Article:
Pruitt has not directly addressed this problem. Instead, he addressed a related practice that made the problem even worse. Breaking its own ethical standards, the EPA has been appointing these same scientists to its own advisory boards.

This creates a situation of inbreeding. Not only can the EPA put its huge thumb on the scale to affect research, it could also amplify that skewed research by giving those scientists direct influence over the policymakers.

Last fall, Pruitt ended this over-the-top abuse. Now, scientists simply have to choose one or the other. They can either serve on EPA advisory boards without EPA money given to their research programs, or they can receive EPA research grants and step down from the boards. They can’t do both. While this doesn’t end all temptation to skew science, it does moderate it greatly.

In late March, Pruitt announced another improvement in EPA accountability; the EPA will ban the use of “secret science.” This sounds like a no-brainer. After all, the very word “science” means knowing. How can you have knowledge that is unknown (secret)?

One of the fundamental rules of science is that research should be objective and repeatable by any other scientist. This is the whole idea of “peer review.” If your own scientific colleagues cannot verify your research, it is worthless science.

But for years the EPA has been making and enforcing rules on the basis of “scientific studies” that it refuses to release to the public. For decades, expensive air quality regulations have been promulgated, based on tax-payer funded studies conducted by Harvard and BYU. But when an EPA advisory panel asked to review the studies, it was denied.

Later, congress also asked for access to the studies. It too was refused. So, in 1998 it  passed a law requiring that scientific data used by the EPA to make rules be released to the public. But, a federal judge threw out that law. In 2013 it subpoenaed the information. The EPA still refused.

Finally, the House of Representatives passed three separate bills to stop the EPA from making regulations based on “science” that is unavailable to the public. None of these became law. So, after the EPA sandbagged the American public for a quarter of a century, Pruitt finally corrected the situation himself.

He signed a directive that the EPA cannot make any rules based on science that it is unwilling to release to the public. The era of “secret science” is over, at least for now.

There are more good things happening at the EPA besides these. But just knowing about these three changes ought to assure the reader that improvement in government can and does happen from time to time. Kudos to Scott Pruitt for his work at the EPA.

Tuesday, April 3, 2018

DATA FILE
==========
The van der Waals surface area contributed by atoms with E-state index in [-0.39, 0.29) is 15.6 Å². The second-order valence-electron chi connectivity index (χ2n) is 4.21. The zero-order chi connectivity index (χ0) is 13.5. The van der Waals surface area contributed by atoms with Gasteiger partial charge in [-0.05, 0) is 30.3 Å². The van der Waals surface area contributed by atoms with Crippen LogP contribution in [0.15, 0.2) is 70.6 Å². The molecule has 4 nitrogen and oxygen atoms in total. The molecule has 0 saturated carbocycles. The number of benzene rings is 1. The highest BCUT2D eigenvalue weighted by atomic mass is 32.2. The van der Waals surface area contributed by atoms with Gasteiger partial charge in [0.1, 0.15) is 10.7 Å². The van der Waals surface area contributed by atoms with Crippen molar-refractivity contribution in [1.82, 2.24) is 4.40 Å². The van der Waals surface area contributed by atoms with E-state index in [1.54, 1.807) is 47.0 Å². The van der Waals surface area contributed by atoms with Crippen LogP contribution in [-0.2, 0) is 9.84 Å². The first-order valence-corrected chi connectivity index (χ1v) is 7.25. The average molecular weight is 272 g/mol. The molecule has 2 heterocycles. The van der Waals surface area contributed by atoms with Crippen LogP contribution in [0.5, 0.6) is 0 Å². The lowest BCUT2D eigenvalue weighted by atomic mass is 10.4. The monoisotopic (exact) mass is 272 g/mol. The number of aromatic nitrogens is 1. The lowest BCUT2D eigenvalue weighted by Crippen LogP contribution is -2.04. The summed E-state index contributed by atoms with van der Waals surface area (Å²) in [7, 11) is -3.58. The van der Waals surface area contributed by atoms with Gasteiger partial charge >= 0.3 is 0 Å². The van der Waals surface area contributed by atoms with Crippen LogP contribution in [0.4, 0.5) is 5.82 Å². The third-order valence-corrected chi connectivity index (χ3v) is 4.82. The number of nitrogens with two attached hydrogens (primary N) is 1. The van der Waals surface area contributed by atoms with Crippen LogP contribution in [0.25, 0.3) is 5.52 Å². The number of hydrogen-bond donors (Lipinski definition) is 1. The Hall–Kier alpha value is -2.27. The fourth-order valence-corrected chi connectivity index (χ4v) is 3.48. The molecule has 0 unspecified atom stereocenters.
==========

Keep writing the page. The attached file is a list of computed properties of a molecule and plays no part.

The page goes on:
Gender Dysphoria Deserves Better than Transgender Politics

I have a dear friend who suffers from gender dysphoria. The inner pain he experiences, and the level of struggle he maintains just to function day to day breaks my heart. I will give no identifying details to protect him from bullies. Some goad him to live as the opposite sex. Some ridicule him because he once did. Often the same bully does both.

He is capable and smart. He knows, full-well, that he is a man who can never become a woman. Nor does he claim to know what a woman feels, he only knows his own feelings. They are the feelings of a man who experiences an irrational, yet overwhelming dissociation from his own embodiment.

I can describe it, but I can’t imagine what it is like. I do not experience it myself. Neither does the vast majority of the population — including the army of transactivists and social justice warriors who are pushing him to live as a woman. It is important to emphasize this point. Transactivists rarely suffer gender dysphoria themselves, nor do they represent people with gender dysphoria. Activists represent only activists.

Rose McGowen, Transactivist
My friend does not need activists who only imagine they know how he feels. He needs people who care enough to know him personally. He doesn’t need psychologists who assert without proof that a “physical transition” will help him, or surgeons who are willing to take his money knowing full-well they can never make him a female. He needs doctors who are competent enough to give him effective and long-term help.

There is more than enough scientific, medical and psychological literature on gender dysphoria, and enough long-term research to know that surgical and chemical attempts to alter the body ultimately fail as treatments. Not only do they fail, they are highly dangerous. Among those who surgically or chemically alter their bodies the suicide rate spikes to 19.1 times the overall population.

That’s not a 19% increase, but 1,910% increase. This appallingly high suicide rate cannot be dismissed as the result of societal stigma or disapproval. The study was conducted in Sweden, where cosmetic surgery to conform the body to a more feminine, or masculine, appearance has long been accepted.